Illustration by Jeff Fisher

Racing against time

The I-Kiribati Olympic sprinter hoping to draw attention to his nation’s climate catastrophe

Image of Julian Assange in London, April 11, 2019

The end game

WikiLeaks’ Julian Assange is slowly dying in a UK prison, as the US maintains its fight to have him die in theirs – but there is hope


In This Issue

© Didier Plowy

Christian Boltanski’s chance at life

The French artist in Sydney

Son Chhay’s hopes for Cambodia

Co-operation or coup?

Lorde performing at the Laneway Festival in Sydney. © Will Reichelt

Kids these days

Laneway, Lorde and other disappointments

Tim Fischer on the Ghan

From Adelaide to Alice Springs with a train devotee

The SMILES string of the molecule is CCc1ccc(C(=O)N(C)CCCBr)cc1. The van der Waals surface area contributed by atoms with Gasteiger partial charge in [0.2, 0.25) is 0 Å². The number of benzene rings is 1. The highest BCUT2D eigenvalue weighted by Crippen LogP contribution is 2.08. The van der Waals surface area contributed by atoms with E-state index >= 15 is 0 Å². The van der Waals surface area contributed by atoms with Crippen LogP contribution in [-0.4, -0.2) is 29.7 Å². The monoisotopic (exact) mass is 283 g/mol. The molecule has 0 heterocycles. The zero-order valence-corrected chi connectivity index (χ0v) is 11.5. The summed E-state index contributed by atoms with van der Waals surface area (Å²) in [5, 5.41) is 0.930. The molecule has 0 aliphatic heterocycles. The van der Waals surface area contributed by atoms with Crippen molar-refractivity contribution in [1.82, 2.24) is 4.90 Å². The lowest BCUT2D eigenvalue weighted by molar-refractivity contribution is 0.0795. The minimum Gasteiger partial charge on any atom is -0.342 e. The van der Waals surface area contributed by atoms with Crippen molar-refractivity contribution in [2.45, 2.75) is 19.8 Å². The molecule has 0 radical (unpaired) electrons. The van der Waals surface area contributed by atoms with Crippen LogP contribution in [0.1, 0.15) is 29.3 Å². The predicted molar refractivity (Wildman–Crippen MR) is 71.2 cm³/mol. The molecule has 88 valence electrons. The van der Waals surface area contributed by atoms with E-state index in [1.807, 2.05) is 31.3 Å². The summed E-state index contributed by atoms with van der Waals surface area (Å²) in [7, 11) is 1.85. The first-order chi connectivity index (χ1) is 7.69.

More in Arts & Letters

Pierre-Auguste Renoir, ‘Portrait of Irène Cahen d’Anvers’ (La petite Irène), 1880

Breathless spaces: ‘The House of Fragile Things’

James McAuley’s examination of four great art-collecting families and the French anti-Semitism that brought their downfall

Image from ‘Shiva Baby’

Forebodings and a funeral: ‘Shiva Baby’

Emma Seligman’s funny but tense film is a triumph of writing and performance over spectacle

Image of Suzanne Ciani

Tip of the pops: ‘This Is Pop’ and ‘Song Exploder’

Two Netflix documentary series only manage to skim the surface of pop music history

Illustration by Jeff Fisher

Time remaining

New poetry from the award-winning writer and critic


More in Noted

Image of Francisco José de Goya y Lucientes, ‘A way of flying’ (c. 1819–1824)

Goya: Drawings from the Prado Museum

Goya’s dark and difficult works exhibited at NGV remind us how little the world has moved on from past horrors

Image of Carlo Crivelli, ‘Madonna and Child’ (1480).